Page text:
While we're taking our country back, we might as well take a stab at our state.

Wednesday, December 10, 2003

I am so excited 

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I cannot even sit down. This is so huge. I just don't have time to write it all out....


The big winners of this--us

The parties are going to wake up and say....where did our party go? They suddenly are going to realize that they cannot run on image. Message is important, but without the trial lawyers and the NRA they are going to have to get down, reach out to their party members, and do some good 'ol fashion politics.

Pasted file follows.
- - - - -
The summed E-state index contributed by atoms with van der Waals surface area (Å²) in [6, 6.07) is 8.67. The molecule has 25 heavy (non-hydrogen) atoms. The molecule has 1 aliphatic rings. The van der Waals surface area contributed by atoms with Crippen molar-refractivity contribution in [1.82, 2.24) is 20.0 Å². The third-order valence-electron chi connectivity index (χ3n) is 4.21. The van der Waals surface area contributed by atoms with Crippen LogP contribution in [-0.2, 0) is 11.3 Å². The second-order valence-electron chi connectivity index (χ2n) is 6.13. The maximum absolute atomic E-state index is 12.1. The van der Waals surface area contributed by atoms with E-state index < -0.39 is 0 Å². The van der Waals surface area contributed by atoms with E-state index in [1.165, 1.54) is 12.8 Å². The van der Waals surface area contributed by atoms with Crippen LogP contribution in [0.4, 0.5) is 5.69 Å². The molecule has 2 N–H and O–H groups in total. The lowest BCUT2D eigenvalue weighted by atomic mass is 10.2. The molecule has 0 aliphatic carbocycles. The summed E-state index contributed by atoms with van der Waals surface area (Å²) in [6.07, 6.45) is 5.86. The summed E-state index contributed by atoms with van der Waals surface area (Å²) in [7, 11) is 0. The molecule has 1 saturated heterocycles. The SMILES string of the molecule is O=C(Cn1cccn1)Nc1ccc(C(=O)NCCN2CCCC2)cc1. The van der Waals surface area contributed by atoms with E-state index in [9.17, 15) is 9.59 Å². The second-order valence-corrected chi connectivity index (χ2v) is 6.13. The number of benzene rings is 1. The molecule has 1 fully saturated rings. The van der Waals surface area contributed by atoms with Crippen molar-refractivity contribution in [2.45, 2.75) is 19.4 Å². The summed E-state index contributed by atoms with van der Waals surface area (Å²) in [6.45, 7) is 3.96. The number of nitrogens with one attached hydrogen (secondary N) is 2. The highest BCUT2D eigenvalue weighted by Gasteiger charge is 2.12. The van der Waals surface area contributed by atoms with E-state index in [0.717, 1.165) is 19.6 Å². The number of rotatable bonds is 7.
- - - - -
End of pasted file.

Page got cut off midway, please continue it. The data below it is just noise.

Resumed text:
The other us will aslo win. The combination of Dean's success and this ruling is going to mean that the internet, and the fundraising and actavism that it allows are going to within two decades become the central component of any major campaign.

Expect and Easley Blog soon. I'm going to send an application.

This is so big 

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Normally I avoid national level analysis. There are lots of sites that do that, and I don't have much to add.

But this is absolutely huge for all levels of politics:

The Supreme Court upheld the soft-money ban

A few quick thoughts at the state level.

1) There is going to be just....a huge, giant, enormous---really, really, really, big amount of money flowing into "party building", get-out-the vote efforts. "Grass roots" and grass roots just got more important. In my opinion that is one of the new loopholes that the money will flow to.